Pharo/Smalltalk is the environment I feel most empowered these days and because of the "native live coding" experience, I can make agile prototypes of ideas and evolve them. We have a recurrent Critical Code+Data Literacy & Visualization workshop [5], so I can share the joy of Smalltalk with other learners and bridge it with current themes and issues where I think that Smalltalk ideas are particularly well suited: data activism, data visualization, reproducible research, data driven storytelling, modeling, open government and others.

[5] http://mutabit.com/dataweek/

So, despite of not being mainstream, I think that Smalltalk ecosystem is pretty vital and healthy, we can share the joy with others and learn with them without too much concern about popularity*

Welcome again,

Offray


* Popularity seems a recurrent concern in United States culture, as the popular TV shows and movies show all the time, and the cliche story moment where everybody needs to acknowledge some personal, romantic or other achievement and clap... but maybe mainstream TV shows, Cinema and news are not the proper view point for culture :-)

On 10/12/16 09:37, blubee blubeeme wrote:
Hello

I recently came across Alan Kay's talks on youtube, then that lead me to Dan Ingalls and looking at smalltalk, squeak and object oriented programming as thought up by Alan Kay in the 1960s.

I wonder how come this type of computing isn't the mainstream. We've seen other OS pop up since then that were a lot less capable that got some mainstream success.

It seems like this type of computing gets put in the kiddy corner and most people don't know about it or those who do kinda use it and sometimes people just don't seem to get it.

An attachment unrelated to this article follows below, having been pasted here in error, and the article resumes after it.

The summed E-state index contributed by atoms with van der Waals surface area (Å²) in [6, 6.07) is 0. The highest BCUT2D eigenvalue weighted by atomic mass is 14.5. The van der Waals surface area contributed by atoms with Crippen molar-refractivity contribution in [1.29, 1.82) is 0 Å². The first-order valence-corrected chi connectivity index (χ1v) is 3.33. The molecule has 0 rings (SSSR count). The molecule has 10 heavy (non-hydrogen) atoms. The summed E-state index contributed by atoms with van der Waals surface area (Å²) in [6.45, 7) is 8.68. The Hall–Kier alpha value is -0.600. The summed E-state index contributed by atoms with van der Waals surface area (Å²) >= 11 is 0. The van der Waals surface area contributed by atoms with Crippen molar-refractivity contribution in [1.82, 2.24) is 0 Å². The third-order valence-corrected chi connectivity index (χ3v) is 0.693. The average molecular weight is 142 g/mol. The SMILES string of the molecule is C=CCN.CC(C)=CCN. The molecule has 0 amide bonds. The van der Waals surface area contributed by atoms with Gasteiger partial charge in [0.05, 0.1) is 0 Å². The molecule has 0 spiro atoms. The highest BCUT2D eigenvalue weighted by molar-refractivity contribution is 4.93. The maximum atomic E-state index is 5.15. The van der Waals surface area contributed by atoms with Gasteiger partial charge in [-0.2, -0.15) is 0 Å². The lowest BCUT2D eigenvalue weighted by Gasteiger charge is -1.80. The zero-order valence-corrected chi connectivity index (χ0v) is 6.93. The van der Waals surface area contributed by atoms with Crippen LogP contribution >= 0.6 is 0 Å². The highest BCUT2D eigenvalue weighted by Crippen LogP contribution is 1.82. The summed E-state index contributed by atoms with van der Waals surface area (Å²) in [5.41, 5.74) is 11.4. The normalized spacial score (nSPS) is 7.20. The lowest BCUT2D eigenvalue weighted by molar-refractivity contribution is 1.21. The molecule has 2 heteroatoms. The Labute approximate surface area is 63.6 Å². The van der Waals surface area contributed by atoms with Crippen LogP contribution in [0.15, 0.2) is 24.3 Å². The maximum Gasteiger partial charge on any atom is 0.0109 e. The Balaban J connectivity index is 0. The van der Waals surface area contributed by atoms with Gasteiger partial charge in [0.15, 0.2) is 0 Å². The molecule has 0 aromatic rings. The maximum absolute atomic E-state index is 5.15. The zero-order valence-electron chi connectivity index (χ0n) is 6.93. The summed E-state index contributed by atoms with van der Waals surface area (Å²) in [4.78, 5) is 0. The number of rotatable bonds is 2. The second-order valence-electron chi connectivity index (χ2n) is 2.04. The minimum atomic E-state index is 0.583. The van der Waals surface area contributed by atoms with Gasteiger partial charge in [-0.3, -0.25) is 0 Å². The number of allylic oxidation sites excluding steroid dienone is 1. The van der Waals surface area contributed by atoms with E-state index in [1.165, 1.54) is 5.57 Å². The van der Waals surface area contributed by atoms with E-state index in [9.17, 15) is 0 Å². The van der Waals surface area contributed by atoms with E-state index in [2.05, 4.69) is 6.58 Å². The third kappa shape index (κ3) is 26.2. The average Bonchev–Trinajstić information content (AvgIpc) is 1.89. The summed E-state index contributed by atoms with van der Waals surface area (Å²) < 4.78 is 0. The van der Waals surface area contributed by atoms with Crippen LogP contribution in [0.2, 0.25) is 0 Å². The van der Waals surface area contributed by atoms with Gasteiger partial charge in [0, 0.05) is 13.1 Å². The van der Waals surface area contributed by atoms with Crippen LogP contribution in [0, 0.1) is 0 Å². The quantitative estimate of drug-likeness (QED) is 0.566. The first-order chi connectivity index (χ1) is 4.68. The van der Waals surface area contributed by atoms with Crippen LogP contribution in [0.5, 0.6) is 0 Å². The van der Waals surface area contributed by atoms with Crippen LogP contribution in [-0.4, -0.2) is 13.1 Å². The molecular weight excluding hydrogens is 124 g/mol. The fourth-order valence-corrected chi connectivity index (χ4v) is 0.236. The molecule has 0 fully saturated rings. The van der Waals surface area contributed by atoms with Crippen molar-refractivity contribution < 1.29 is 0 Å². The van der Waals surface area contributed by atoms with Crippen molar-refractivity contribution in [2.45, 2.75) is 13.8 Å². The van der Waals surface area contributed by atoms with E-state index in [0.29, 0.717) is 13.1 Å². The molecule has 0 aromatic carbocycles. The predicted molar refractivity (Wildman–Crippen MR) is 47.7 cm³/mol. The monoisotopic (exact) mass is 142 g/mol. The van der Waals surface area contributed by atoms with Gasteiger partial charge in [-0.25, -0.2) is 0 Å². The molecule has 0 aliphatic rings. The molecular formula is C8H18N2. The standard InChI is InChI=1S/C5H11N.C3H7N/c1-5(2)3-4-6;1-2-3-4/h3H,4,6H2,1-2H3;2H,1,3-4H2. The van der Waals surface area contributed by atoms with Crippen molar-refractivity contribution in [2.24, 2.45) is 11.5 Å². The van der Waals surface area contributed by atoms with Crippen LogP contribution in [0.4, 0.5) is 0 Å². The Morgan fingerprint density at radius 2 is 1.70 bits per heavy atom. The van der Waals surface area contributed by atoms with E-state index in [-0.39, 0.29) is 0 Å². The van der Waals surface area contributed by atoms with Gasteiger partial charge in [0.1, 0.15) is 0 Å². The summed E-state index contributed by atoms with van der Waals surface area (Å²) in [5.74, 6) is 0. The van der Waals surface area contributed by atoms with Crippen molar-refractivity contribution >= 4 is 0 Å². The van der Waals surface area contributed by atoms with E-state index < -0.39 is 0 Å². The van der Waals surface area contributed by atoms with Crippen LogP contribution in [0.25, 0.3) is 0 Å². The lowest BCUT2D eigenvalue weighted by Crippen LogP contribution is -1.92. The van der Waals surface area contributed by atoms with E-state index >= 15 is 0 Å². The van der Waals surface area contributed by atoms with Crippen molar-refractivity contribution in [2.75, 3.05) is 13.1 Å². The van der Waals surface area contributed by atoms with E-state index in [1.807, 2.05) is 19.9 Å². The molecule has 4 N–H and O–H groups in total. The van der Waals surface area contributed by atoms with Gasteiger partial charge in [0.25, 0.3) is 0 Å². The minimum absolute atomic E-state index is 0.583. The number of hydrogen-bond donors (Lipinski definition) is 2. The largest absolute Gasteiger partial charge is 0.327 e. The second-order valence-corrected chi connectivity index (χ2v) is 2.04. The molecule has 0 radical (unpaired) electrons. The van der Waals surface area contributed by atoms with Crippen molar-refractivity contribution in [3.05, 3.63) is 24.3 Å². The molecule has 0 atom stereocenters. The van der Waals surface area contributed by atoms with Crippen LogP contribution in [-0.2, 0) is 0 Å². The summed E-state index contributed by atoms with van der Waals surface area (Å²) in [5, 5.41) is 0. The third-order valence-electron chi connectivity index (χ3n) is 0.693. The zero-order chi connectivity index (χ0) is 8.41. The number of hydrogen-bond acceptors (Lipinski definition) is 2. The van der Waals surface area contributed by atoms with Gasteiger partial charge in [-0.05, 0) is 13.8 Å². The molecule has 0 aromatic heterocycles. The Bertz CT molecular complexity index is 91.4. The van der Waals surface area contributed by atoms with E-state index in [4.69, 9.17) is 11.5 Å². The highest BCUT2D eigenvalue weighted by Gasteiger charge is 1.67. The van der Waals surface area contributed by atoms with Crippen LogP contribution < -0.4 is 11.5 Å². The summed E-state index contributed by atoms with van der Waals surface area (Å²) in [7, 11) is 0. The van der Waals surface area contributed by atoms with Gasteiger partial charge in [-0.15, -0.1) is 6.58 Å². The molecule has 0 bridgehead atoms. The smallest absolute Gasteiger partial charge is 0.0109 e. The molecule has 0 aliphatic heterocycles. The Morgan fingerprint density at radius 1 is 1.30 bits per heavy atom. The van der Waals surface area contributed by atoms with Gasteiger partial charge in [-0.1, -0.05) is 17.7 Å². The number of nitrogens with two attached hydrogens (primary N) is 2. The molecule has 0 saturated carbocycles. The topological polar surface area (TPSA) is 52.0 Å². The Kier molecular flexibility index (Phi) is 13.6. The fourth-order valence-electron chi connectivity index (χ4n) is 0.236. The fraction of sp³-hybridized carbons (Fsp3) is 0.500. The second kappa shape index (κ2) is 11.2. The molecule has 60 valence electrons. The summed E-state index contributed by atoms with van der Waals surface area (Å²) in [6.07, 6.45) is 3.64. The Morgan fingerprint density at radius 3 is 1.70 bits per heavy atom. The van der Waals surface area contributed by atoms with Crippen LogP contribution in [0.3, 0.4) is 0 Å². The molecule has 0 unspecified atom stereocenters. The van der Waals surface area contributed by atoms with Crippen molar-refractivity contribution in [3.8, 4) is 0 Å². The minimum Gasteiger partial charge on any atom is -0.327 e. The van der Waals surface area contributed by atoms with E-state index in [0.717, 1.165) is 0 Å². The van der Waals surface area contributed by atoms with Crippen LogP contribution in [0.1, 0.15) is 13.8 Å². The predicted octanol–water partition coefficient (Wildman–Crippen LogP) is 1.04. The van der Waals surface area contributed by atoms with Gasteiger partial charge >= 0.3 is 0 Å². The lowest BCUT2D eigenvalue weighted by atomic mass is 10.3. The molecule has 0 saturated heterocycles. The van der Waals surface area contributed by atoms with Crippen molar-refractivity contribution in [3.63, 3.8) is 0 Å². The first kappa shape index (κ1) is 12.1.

Has anyone ever though about making a platform where squeak is customized to the hardware, something like android, iphone, bb10 and qnx, etc..

Also if this is the wrong mailing list, can you point me at the correct mailing list for this discussion.

Best,
Owen


_______________________________________________
Beginners mailing list
[hidden email]
http://lists.squeakfoundation.org/mailman/listinfo/beginners


_______________________________________________
Beginners mailing list
[hidden email]
http://lists.squeakfoundation.org/mailman/listinfo/beginners
Reply | Threaded
Open this post in threaded view
|  
Report Content as Inappropriate

Re: Hi squeak mailing list

blubee blubeeme
Hi guys

Thanks for all the great resources. i looked before mailing and I did find a lot of these items but some are new to me. Squeak is definitely an interesting project and I'll be around lurking and whatnot.

Best,
Owen

On Sun, Dec 11, 2016 at 12:13 AM, Offray Vladimir Luna Cárdenas <[hidden email]> wrote:

Welcome Owen!

These questions has been raised time and again, with long discussions and pretty exaggerated statements, like Smalltalk is dead[1][2] and interesting conversations about why it didn't become mainstream, or how its ideas have mutated and live in pretty successful products like containers (ie: docker). I recommend you to check tose lins.

[1] http://wiki.c2.com/?WhyIsSmalltalkDead
[2] https://gemstonesoup.wordpress.com/2009/02/08/smalltalk-is-dead-long-live-smalltalk/